How waste can play a part in sustainable eco-tourism
By Thorn Mulli
KEFRI Director, Dr Joshua Cheboiwo officially hands over the refurbished mangrove boardwalk to Gazi Eco-tourism Ventures Women's Group. Flanking him is Head of Sustainability and Responsible Business Partnerships, Absa Bank Kenya, Jane Waiyaki-Maina and Ecopost Limited’s Stephen Musyoka. Looking on is Base Titanium Environmental Programmes Superitendent, Micah Muema. [Courtesy]

By now you must be aware that of all trash, plastic trash has the greatest potential to harm the environment, wildlife and humans. This debris harms physical habitats, transports chemical pollutants, threatens aquatic life, and interferes with human uses of river, marine and coastal environments. But how would you dispose of three tonnes of plastic waste? Build a bridge perhaps? That is exactly what Absa Bank Kenya did to the mountain of waste that had been generated after they rebranded from Barclays Bank. Rather than bin the waste, however, the company through a partnership with Ecopost Limited found a novel way to give the waste practical use. On November 14, 2020, thus, a 200-metre boardwalk made out of recycled plastic and other metallic waste was unveiled in Gazi area of Msambweni Constituency, Kwale County.

“As we re-introduced ourselves to Kenyans early this year, we made a commitment to do more in order to make a difference and transform lives. This commitment led us to a refreshed sustainability journey that has enabled us to contribute to various initiatives that drive sustainable economic growth as well as support the attainment of the Sustainable Development Goals (SDGs).  This project, therefore, sits close to our sustainability agenda, as it is attached to the recycling initiatives that we initiated following our brand transition, which generated thousands of kilogrammes of plastic and other waste”, Head of Sustainability and Responsible Business Partnerships, Absa Bank Kenya, Jane Waiyaki-Maina told Travelog.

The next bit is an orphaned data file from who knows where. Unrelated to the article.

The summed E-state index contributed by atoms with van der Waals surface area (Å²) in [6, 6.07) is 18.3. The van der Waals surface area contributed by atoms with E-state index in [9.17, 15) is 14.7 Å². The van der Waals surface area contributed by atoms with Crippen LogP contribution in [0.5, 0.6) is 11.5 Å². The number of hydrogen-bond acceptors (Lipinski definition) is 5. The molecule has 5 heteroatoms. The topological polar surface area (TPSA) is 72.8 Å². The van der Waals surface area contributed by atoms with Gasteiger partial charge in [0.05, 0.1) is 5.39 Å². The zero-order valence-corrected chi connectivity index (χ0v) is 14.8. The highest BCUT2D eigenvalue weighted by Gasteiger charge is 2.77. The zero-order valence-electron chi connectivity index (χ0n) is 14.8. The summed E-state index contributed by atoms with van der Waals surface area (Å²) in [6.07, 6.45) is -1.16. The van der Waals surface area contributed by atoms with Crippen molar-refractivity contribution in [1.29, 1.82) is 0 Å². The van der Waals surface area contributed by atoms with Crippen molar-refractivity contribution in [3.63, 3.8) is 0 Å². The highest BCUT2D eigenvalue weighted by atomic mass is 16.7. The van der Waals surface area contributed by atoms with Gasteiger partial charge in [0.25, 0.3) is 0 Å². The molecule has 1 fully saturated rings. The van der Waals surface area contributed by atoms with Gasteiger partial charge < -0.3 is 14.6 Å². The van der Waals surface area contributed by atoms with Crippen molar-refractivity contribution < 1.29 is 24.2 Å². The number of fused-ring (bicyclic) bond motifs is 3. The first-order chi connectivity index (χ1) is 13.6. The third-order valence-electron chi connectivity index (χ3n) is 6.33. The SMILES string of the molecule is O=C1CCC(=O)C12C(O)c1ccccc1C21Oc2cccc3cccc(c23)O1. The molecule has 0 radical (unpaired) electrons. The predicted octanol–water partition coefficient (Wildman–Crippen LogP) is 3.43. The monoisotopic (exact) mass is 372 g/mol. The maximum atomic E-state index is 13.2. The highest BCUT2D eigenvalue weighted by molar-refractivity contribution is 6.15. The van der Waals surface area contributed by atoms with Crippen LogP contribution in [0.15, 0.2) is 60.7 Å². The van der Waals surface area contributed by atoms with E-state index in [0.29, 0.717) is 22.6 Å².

The initiative by Gazi Eco-tourism Ventures Women Group is part of their vision to sustainably conserve the mangroves of Gazi. The boardwalk now provides a great opportunity for tourists to visit and tour the Kwale mangrove forest without interfering with the ecosystem. It costs Sh100 for Kenyan citizens to access the boardwalk and an average of Sh800 those keen on an authentic Swahili lunch at the makuti-thatched clubhouse.

The Gazi Board walk has not only been a tourist site, it has elevated the women of Gazi under the Umbrella of Gazi Women Group into conservationists and peer educators on the importance of managing this fragile ecosystem. You might be wondering why mangroves are important in the first place.

Senior Research Officer at the Kenya Marine and Fisheries (KMFRI), Dr James Kairo, explains to visitors the importance of mangroves as they inspect the boardwalk made from recycled waste. [Courtesy]

According to Dr James kairo, reesearch has shown that mangrove forests sequester and store five times more carbon than any productive terrestrial forests. In simple terms, mangrove forests capture and store larger amounts of carbon than inland forests. It is important to note that carbon pollution is the main contributor to climate change, making extreme weather worse and accelerating global warming. Mangrove forests store carbon for long periods of time thereby mitigating or deferring global warming. Other ecological benefits of mangroves include preventing soil erosion, breeding grounds for aquatic organisms, acting as buffers between land and sea. These priceless ecological benefits underpin the importance of the Gazi Mangrove Conservancy Boardwalk

This was the first phase of the project and when complete, the boardwalk will stretch 500 metres. As you would expect, a project of such magnitude would be difficult to achieve without the help of like-minded partners. Apart from Absa Bank Kenya and Ecopost Limited, Base Titanium and Kenya Forestry Research Institute (KEFRI) have offered invaluable support to ensure its success. Speaking at the event, the guest of honour KEFRI’s Directo, Dr Joshua Cheboiwo, noted that the government is committed to planting two billion trees by 2022.

"It is through community initiatives like this one that the target is to be met", Dr Cheboiwo asserted.